This is the currency of ‘socially conscious exclusive’ games, races and privileges

The first edition of Blacks and Whites was published more than 50 years ago, in 1970, but has since disappeared. Only a few occasions a copy has been published for auction. The game was led by the late Robert Somer, an internationally renowned professor at UC Davis and a pioneer of environmental psychology, who collaborated to study how human behavior is influenced by the design of the world around us. Psychology today. The original version was popular from an early age as an educational tool to teach people about privileges. Marcos and Feiman said they hoped to keep the tradition alive.

“In the 1970s … I had three kids and we played board games, the most popular exclusive,” wrote Somer, who died in February 2021, at the forefront of the remake version, while it was still in development. “When we played, I was shocked at how unrealistic it was … exclusively, everyone starts with the same amount of money. It certainly doesn’t fit the real world.

“I decided to change the rules and introduce disadvantaged players … As many parts of the county were covered by contracts and agreements that banned black residents, black players in our game would not initially be able to buy property anywhere on the board. They will start with less money and will suffer many penalties that do not affect white players. ”

Robert Sommer lived in California in the 1960s, where he began working on the game following the ethnic riots that erupted in the United States. The protests erupted over allegations of police abuse against a 21-year-old African-American man who was dragged to drive while intoxicated, along with people present at the scene when the man was arrested.

“The sad thing is that things are not so different 50 years ago,” said Barbara Somer, the wife of Robert Somer, whom he “humbled” while working on the original game. He said society is fundamentally different in many ways, but in many cases the same challenge for minorities in the 60s still exists half a century later. “They were able to keep the same basic structure and only needed to update the characters and features. Things are definitely better, there’s no question about that,” Somer said. “But what amazes me is how appropriate the game is still.”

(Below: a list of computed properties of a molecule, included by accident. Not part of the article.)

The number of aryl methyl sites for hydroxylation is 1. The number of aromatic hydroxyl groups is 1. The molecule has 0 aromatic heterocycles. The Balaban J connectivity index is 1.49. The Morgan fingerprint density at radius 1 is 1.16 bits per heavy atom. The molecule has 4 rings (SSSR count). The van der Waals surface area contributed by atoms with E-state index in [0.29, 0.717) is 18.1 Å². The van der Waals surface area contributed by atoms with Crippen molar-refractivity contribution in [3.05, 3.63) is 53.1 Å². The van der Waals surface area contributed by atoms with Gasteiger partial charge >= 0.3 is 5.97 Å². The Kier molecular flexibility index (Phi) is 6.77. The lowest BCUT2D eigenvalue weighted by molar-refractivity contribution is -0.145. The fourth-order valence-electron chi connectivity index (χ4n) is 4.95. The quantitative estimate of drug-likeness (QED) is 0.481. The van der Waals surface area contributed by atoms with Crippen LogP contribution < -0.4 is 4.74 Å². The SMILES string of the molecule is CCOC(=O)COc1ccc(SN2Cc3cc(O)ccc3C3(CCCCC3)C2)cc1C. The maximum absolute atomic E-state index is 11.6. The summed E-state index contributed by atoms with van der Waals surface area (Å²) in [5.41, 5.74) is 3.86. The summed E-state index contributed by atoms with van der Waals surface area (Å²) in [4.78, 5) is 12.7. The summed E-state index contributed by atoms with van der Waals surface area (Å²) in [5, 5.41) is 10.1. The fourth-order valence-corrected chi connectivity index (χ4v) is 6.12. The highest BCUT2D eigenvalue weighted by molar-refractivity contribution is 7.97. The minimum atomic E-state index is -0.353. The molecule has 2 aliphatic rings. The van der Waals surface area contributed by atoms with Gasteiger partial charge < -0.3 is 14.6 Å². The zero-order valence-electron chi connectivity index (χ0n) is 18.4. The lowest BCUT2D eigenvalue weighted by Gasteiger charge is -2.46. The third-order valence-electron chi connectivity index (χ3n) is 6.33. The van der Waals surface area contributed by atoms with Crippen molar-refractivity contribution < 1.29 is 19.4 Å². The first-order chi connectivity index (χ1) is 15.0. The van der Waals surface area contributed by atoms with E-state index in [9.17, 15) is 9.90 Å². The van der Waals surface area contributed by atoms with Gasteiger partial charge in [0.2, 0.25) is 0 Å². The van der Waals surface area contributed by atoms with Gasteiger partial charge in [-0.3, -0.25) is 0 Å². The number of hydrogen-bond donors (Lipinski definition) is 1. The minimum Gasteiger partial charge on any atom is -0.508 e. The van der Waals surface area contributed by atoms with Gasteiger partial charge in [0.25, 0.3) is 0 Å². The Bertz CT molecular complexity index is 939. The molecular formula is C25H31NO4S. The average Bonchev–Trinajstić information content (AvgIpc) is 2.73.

Fifty years later, just after the assassination of George Floyd, Marcos and Fayman contacted Robert Somer, which also sparked widespread protests against police brutality. He gave them the green light to move forward and rearrange the game. In the foreword he wrote that reviving blacks and whites was a “great idea”. “A lot has changed since the 1970s, but” race relations have not improved much, “he wrote.

“The game was great at the time and we had time on our hands. George Floyd was killed then, so we both knew we had to do something about it, “Feiman said.” Time could not have been more appropriate. “

The basis of the game – to exclusively include race and privilege to make it more realistic – remains the same in the 50th anniversary edition. The game’s design has been updated to suit 21st century society, such as some of the assets that players can buy, opportunity cards, landing places and political issues (such as compensation, which pays lucky black characters for free, and gentrification, which is a lucky black Confiscates the player’s property). Players can also land in peaceful protest venues, where whites have to be allocated for 20 grand repair pools, and black players are “arrested and taken directly to the police station.” In the original game, black players could pull opportunity cards like “Mayor” [Richard] The Chicago Daily has been re-elected. Go straight to jail. For the white letter, a card reads, “You see a psychoanalyst about imagining a black panther fant 30,000 fee.”

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